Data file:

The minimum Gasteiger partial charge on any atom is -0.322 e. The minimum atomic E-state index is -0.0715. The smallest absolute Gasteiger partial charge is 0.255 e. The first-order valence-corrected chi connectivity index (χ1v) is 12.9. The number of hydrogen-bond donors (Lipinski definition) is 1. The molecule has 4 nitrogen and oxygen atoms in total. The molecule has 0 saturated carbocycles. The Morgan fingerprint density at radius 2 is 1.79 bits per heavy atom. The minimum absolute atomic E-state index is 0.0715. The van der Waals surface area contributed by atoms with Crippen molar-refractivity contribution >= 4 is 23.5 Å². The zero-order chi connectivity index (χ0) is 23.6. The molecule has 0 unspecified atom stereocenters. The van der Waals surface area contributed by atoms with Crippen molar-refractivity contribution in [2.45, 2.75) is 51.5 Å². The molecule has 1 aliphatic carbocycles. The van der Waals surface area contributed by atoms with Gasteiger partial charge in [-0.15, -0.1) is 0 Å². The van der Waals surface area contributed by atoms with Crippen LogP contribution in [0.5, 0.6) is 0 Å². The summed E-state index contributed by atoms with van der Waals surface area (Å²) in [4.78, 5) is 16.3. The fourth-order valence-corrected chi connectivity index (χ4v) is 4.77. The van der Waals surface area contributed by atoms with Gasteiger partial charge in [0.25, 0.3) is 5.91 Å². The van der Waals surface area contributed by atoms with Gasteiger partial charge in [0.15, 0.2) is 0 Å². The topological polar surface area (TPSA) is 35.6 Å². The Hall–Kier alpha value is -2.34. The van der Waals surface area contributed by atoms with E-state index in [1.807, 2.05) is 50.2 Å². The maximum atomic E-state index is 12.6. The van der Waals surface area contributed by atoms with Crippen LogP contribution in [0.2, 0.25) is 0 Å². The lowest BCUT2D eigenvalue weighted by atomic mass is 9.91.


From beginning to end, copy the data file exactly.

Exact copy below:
The minimum Gasteiger partial charge on any atom is -0.322 e. The minimum atomic E-state index is -0.0715. The smallest absolute Gasteiger partial charge is 0.255 e. The first-order valence-corrected chi connectivity index (χ1v) is 12.9. The number of hydrogen-bond donors (Lipinski definition) is 1. The molecule has 4 nitrogen and oxygen atoms in total. The molecule has 0 saturated carbocycles. The Morgan fingerprint density at radius 2 is 1.79 bits per heavy atom. The minimum absolute atomic E-state index is 0.0715. The van der Waals surface area contributed by atoms with Crippen molar-refractivity contribution >= 4 is 23.5 Å². The zero-order chi connectivity index (χ0) is 23.6. The molecule has 0 unspecified atom stereocenters. The van der Waals surface area contributed by atoms with Crippen molar-refractivity contribution in [2.45, 2.75) is 51.5 Å². The molecule has 1 aliphatic carbocycles. The van der Waals surface area contributed by atoms with Gasteiger partial charge in [-0.15, -0.1) is 0 Å². The van der Waals surface area contributed by atoms with Crippen LogP contribution in [0.5, 0.6) is 0 Å². The summed E-state index contributed by atoms with van der Waals surface area (Å²) in [4.78, 5) is 16.3. The fourth-order valence-corrected chi connectivity index (χ4v) is 4.77. The van der Waals surface area contributed by atoms with Gasteiger partial charge in [0.25, 0.3) is 5.91 Å². The van der Waals surface area contributed by atoms with Gasteiger partial charge in [0.15, 0.2) is 0 Å². The topological polar surface area (TPSA) is 35.6 Å². The Hall–Kier alpha value is -2.34. The van der Waals surface area contributed by atoms with E-state index in [1.807, 2.05) is 50.2 Å². The maximum atomic E-state index is 12.6. The van der Waals surface area contributed by atoms with Crippen LogP contribution in [0.2, 0.25) is 0 Å². The lowest BCUT2D eigenvalue weighted by atomic mass is 9.91.